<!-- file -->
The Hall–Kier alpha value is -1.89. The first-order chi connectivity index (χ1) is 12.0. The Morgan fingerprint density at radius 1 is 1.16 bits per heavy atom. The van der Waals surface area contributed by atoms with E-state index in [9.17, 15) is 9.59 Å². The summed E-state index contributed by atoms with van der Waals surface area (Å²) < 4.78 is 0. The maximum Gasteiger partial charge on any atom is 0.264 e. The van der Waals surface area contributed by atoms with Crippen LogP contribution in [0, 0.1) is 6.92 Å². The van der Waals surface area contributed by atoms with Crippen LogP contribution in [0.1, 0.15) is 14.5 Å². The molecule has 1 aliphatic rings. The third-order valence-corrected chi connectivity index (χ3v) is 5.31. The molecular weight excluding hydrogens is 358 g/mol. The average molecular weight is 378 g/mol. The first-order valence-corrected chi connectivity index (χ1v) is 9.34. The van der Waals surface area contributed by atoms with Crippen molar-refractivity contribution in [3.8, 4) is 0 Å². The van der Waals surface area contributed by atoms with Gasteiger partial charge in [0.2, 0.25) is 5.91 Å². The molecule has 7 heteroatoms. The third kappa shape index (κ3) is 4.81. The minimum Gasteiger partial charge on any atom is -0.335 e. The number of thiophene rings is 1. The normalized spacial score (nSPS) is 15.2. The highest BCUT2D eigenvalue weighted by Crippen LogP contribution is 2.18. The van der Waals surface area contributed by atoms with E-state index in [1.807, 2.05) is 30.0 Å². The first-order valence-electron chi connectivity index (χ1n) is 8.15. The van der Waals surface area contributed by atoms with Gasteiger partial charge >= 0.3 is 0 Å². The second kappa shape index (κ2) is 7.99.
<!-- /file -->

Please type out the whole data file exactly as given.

The Hall–Kier alpha value is -1.89. The first-order chi connectivity index (χ1) is 12.0. The Morgan fingerprint density at radius 1 is 1.16 bits per heavy atom. The van der Waals surface area contributed by atoms with E-state index in [9.17, 15) is 9.59 Å². The summed E-state index contributed by atoms with van der Waals surface area (Å²) < 4.78 is 0. The maximum Gasteiger partial charge on any atom is 0.264 e. The van der Waals surface area contributed by atoms with Crippen LogP contribution in [0, 0.1) is 6.92 Å². The van der Waals surface area contributed by atoms with Crippen LogP contribution in [0.1, 0.15) is 14.5 Å². The molecule has 1 aliphatic rings. The third-order valence-corrected chi connectivity index (χ3v) is 5.31. The molecular weight excluding hydrogens is 358 g/mol. The average molecular weight is 378 g/mol. The first-order valence-corrected chi connectivity index (χ1v) is 9.34. The van der Waals surface area contributed by atoms with Crippen molar-refractivity contribution in [3.8, 4) is 0 Å². The van der Waals surface area contributed by atoms with Gasteiger partial charge in [0.2, 0.25) is 5.91 Å². The molecule has 7 heteroatoms. The third kappa shape index (κ3) is 4.81. The minimum Gasteiger partial charge on any atom is -0.335 e. The number of thiophene rings is 1. The normalized spacial score (nSPS) is 15.2. The highest BCUT2D eigenvalue weighted by Crippen LogP contribution is 2.18. The van der Waals surface area contributed by atoms with E-state index in [1.807, 2.05) is 30.0 Å². The first-order valence-electron chi connectivity index (χ1n) is 8.15. The van der Waals surface area contributed by atoms with Gasteiger partial charge >= 0.3 is 0 Å². The second kappa shape index (κ2) is 7.99.